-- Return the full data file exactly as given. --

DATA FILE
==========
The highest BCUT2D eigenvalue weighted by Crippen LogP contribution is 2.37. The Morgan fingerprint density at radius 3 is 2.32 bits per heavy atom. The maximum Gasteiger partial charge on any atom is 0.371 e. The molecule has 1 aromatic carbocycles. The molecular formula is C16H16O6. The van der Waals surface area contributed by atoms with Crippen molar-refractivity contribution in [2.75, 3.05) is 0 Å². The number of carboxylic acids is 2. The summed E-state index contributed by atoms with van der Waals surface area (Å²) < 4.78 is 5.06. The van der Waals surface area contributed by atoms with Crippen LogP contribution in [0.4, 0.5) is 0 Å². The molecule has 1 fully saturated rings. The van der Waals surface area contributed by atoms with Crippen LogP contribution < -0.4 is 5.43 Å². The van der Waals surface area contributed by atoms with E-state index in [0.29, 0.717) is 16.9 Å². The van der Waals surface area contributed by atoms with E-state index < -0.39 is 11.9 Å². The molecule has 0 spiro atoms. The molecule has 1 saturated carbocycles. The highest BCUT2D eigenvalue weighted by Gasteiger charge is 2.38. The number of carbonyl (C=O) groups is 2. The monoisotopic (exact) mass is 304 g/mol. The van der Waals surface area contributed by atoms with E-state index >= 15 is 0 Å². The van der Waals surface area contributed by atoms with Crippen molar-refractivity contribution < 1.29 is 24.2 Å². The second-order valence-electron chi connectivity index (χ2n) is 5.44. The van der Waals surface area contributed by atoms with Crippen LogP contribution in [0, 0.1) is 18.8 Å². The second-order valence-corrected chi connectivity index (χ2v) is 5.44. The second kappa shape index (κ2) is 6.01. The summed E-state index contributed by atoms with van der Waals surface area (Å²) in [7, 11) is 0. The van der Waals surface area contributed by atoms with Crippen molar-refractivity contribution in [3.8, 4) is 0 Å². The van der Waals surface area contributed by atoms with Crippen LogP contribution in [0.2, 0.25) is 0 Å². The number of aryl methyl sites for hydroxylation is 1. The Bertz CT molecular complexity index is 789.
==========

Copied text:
The highest BCUT2D eigenvalue weighted by Crippen LogP contribution is 2.37. The Morgan fingerprint density at radius 3 is 2.32 bits per heavy atom. The maximum Gasteiger partial charge on any atom is 0.371 e. The molecule has 1 aromatic carbocycles. The molecular formula is C16H16O6. The van der Waals surface area contributed by atoms with Crippen molar-refractivity contribution in [2.75, 3.05) is 0 Å². The number of carboxylic acids is 2. The summed E-state index contributed by atoms with van der Waals surface area (Å²) < 4.78 is 5.06. The van der Waals surface area contributed by atoms with Crippen LogP contribution in [0.4, 0.5) is 0 Å². The molecule has 1 fully saturated rings. The van der Waals surface area contributed by atoms with Crippen LogP contribution < -0.4 is 5.43 Å². The van der Waals surface area contributed by atoms with E-state index in [0.29, 0.717) is 16.9 Å². The van der Waals surface area contributed by atoms with E-state index < -0.39 is 11.9 Å². The molecule has 0 spiro atoms. The molecule has 1 saturated carbocycles. The highest BCUT2D eigenvalue weighted by Gasteiger charge is 2.38. The number of carbonyl (C=O) groups is 2. The monoisotopic (exact) mass is 304 g/mol. The van der Waals surface area contributed by atoms with E-state index >= 15 is 0 Å². The van der Waals surface area contributed by atoms with Crippen molar-refractivity contribution < 1.29 is 24.2 Å². The second-order valence-electron chi connectivity index (χ2n) is 5.44. The van der Waals surface area contributed by atoms with Crippen LogP contribution in [0, 0.1) is 18.8 Å². The second-order valence-corrected chi connectivity index (χ2v) is 5.44. The second kappa shape index (κ2) is 6.01. The summed E-state index contributed by atoms with van der Waals surface area (Å²) in [7, 11) is 0. The van der Waals surface area contributed by atoms with Crippen molar-refractivity contribution in [3.8, 4) is 0 Å². The van der Waals surface area contributed by atoms with Crippen LogP contribution in [0.2, 0.25) is 0 Å². The number of aryl methyl sites for hydroxylation is 1. The Bertz CT molecular complexity index is 789.